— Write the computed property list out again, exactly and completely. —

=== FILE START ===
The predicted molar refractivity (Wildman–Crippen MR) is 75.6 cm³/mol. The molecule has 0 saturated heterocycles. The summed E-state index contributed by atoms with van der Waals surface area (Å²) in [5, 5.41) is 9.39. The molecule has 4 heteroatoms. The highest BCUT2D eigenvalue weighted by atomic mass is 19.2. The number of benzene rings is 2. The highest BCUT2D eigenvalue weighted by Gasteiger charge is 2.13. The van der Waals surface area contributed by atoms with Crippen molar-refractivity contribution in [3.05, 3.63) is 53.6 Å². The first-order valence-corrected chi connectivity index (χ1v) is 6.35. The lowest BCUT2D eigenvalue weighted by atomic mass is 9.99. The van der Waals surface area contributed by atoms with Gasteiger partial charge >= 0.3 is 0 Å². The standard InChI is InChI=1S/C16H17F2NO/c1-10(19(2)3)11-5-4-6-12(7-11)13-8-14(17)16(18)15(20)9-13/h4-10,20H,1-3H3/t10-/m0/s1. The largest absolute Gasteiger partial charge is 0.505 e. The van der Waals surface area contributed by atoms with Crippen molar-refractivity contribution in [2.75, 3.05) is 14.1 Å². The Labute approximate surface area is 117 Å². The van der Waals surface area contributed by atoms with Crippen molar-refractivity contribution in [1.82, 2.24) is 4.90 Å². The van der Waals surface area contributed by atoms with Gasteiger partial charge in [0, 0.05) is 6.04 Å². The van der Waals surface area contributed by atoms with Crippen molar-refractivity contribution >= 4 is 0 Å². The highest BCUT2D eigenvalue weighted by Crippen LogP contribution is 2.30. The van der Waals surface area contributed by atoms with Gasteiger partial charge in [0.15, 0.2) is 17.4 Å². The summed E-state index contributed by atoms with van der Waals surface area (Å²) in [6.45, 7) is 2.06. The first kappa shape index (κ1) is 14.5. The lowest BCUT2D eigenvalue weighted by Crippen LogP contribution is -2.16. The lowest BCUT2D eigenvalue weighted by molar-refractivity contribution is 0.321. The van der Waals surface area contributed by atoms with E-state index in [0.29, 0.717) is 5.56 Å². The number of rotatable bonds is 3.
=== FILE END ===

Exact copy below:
The predicted molar refractivity (Wildman–Crippen MR) is 75.6 cm³/mol. The molecule has 0 saturated heterocycles. The summed E-state index contributed by atoms with van der Waals surface area (Å²) in [5, 5.41) is 9.39. The molecule has 4 heteroatoms. The highest BCUT2D eigenvalue weighted by atomic mass is 19.2. The number of benzene rings is 2. The highest BCUT2D eigenvalue weighted by Gasteiger charge is 2.13. The van der Waals surface area contributed by atoms with Crippen molar-refractivity contribution in [3.05, 3.63) is 53.6 Å². The first-order valence-corrected chi connectivity index (χ1v) is 6.35. The lowest BCUT2D eigenvalue weighted by atomic mass is 9.99. The van der Waals surface area contributed by atoms with Gasteiger partial charge >= 0.3 is 0 Å². The standard InChI is InChI=1S/C16H17F2NO/c1-10(19(2)3)11-5-4-6-12(7-11)13-8-14(17)16(18)15(20)9-13/h4-10,20H,1-3H3/t10-/m0/s1. The largest absolute Gasteiger partial charge is 0.505 e. The van der Waals surface area contributed by atoms with Crippen molar-refractivity contribution in [2.75, 3.05) is 14.1 Å². The Labute approximate surface area is 117 Å². The van der Waals surface area contributed by atoms with Crippen molar-refractivity contribution in [1.82, 2.24) is 4.90 Å². The van der Waals surface area contributed by atoms with Gasteiger partial charge in [0, 0.05) is 6.04 Å². The van der Waals surface area contributed by atoms with Crippen molar-refractivity contribution >= 4 is 0 Å². The highest BCUT2D eigenvalue weighted by Crippen LogP contribution is 2.30. The van der Waals surface area contributed by atoms with Gasteiger partial charge in [0.15, 0.2) is 17.4 Å². The summed E-state index contributed by atoms with van der Waals surface area (Å²) in [6.45, 7) is 2.06. The first kappa shape index (κ1) is 14.5. The lowest BCUT2D eigenvalue weighted by Crippen LogP contribution is -2.16. The lowest BCUT2D eigenvalue weighted by molar-refractivity contribution is 0.321. The van der Waals surface area contributed by atoms with E-state index in [0.29, 0.717) is 5.56 Å². The number of rotatable bonds is 3.